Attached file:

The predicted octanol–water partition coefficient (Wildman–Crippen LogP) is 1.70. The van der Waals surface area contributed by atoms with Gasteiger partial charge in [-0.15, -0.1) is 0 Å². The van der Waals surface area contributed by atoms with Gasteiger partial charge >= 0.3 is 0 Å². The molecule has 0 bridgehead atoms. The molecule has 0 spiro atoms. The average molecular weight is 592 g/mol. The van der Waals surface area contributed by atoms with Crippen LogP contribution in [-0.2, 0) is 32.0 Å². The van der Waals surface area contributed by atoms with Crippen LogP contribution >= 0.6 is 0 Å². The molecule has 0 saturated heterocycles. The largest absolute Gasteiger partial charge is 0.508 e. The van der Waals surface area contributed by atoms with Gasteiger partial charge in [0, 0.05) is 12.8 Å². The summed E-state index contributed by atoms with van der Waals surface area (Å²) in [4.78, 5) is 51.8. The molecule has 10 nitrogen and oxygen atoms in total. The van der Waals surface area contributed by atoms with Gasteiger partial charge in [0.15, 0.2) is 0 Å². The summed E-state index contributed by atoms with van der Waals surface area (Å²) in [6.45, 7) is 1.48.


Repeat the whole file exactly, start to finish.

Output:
The predicted octanol–water partition coefficient (Wildman–Crippen LogP) is 1.70. The van der Waals surface area contributed by atoms with Gasteiger partial charge in [-0.15, -0.1) is 0 Å². The van der Waals surface area contributed by atoms with Gasteiger partial charge >= 0.3 is 0 Å². The molecule has 0 bridgehead atoms. The molecule has 0 spiro atoms. The average molecular weight is 592 g/mol. The van der Waals surface area contributed by atoms with Crippen LogP contribution in [-0.2, 0) is 32.0 Å². The van der Waals surface area contributed by atoms with Crippen LogP contribution >= 0.6 is 0 Å². The molecule has 0 saturated heterocycles. The largest absolute Gasteiger partial charge is 0.508 e. The van der Waals surface area contributed by atoms with Gasteiger partial charge in [0, 0.05) is 12.8 Å². The summed E-state index contributed by atoms with van der Waals surface area (Å²) in [4.78, 5) is 51.8. The molecule has 10 nitrogen and oxygen atoms in total. The van der Waals surface area contributed by atoms with Gasteiger partial charge in [0.15, 0.2) is 0 Å². The summed E-state index contributed by atoms with van der Waals surface area (Å²) in [6.45, 7) is 1.48.